Maritime inquiry 1939 - 1945

The information below regarding ships in the Nortraship fleet is a direct transcript of the original source "Sjøforklaringer fra andre verdenskrig (1940 - 1945)". The informasjon is collected from maritime inquiries held during and right after the war. The information may differ from the other quality assured information in Krigsseilerregisteret.

Date
October 16, 1941
Location
ATlanterhavet, 65.10 N, 24.30 V
Cause
Torpedert [av tysk ubåt]
Cargo
Tømmer
Route
Sydney NS - Londonderry
Crew list
Komplett
Survived
21
Captured
0
Deceased
0 [0]
Missing
0
  • Abstract

    Date
    October 29, 1941
    Administrator
    Konsul L. Offerdahl

    ...

    Appeared the vessel's master, Conrad Emil Rustad, and produced a report about the occurrence ...

    ...

    The captain referred to the report as his evidence and added that the "Rym" had a crew of 21 men (one man short) in which were included 2 machine gunners. Of the ship's papers, the Certificate of Nationality, the Tonnage Certificate and the Freeboard Certificate were saved. The deck log book was lost. All men on board were saved. At the time of the torpedoing the chief officer was on watch on the bridge together with the helmsman, A.B. Seaman Olaf Sætre, who was left behind at Londonderry, and the look-out man, jr. ordinary seaman Kerr. The captain, himself, was also on the bridge when the torpedoing occurred. It was moderate weather with rain showers and quite dark. All lights on board were screened. When the crew left the ship she had a heavy list and water was rising steadily.

    The Commanding Officer on H.M.S. "Veronica" asked the Captain if there was a chance of towing the steamer to land. To this the Captain replied that there might be a possibility if the weather continued moderate and if there had not existed a state of war. The Commanding Officer on the "Veronica", however, was of opinon that it would be too risky to make an attempt to save the ship and that another destroyer would be ordered to sink her. The Captain did not, himself, see the submarine, but saw the torpedo when about 2 1/2 fathoms from the ship. There was no opportunity to make use of the guns on board.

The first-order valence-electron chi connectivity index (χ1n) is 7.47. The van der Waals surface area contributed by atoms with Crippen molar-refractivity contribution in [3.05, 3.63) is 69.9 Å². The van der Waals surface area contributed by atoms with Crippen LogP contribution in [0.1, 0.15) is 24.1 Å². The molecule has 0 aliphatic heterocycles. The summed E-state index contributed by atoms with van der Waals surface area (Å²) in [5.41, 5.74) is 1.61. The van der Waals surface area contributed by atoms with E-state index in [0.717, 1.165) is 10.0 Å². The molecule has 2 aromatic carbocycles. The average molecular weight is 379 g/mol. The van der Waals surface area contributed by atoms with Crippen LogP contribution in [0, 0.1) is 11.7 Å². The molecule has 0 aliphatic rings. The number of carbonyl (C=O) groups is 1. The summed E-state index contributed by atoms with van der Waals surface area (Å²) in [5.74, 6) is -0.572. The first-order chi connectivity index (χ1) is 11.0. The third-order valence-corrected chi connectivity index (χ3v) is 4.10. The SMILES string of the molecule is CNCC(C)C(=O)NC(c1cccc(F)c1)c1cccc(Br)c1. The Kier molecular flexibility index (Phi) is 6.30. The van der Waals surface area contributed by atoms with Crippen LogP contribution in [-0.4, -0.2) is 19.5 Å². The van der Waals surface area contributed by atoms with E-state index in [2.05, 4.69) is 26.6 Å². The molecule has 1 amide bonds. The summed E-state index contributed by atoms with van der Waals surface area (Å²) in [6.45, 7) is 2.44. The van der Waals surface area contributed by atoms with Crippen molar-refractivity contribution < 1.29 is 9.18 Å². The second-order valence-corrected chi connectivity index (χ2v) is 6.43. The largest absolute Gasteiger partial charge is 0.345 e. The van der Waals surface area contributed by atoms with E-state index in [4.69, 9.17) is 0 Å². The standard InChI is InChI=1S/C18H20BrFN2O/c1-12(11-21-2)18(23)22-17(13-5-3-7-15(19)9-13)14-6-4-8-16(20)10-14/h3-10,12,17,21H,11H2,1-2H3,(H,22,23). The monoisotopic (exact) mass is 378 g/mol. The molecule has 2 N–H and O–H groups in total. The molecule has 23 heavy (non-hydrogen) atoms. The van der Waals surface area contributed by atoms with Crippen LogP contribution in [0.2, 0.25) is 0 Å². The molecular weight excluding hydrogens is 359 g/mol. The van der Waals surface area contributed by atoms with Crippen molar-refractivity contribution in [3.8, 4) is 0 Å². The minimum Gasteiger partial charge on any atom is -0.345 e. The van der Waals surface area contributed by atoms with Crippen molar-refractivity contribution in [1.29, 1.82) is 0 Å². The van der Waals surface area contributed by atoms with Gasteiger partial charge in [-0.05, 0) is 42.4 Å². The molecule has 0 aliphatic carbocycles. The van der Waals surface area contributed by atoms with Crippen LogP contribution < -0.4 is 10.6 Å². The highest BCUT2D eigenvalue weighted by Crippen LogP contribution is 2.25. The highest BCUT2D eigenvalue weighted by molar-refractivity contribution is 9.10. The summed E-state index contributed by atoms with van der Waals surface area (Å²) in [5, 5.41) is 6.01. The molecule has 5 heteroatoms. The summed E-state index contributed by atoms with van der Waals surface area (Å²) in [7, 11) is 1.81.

...

    The 1st witness (Arne Smith, chief officer) stated that he was acquainted with the Captain's report to which he referred as his evidence. The witness, who was on watch on the bridge when the torpedoing occurred, did not see anything of either U-boat or torpedo. When the witness saw the vessel last - on the day after the torpedoing - she had a heavy list, and the witness considered it as quite out of the question that there could be any possibility of getting her to land. The witness otherwise made statement in conformity with the captain.

    ...

    The 2nd witness stated that he was on watch in the engine room when the torpedoing occurred. The engine was working quite satisfactorily. The witness was by the dynamy engine when the torpedoing occurred. He at once ran up on deck, but went down again a little afterwards and stopped the engine. He went out into the stokehold in order to look for the fireman, but found that he had gone. When the witenss came up again the lifeboat had left. The witness remained on board together with the captain, 1 A.B. Seaman and 1 fireman the whole night, and they were taken on board the corvette at 9 o'clock in the morning. The witness had the engine room log book in a bag outside his cabin door. A sea, however, came over washing along the passage and carrying with it the bag so that this was lost.

    The captain's report was thereafter read out to the witness who had nothing to remark about it.

    ...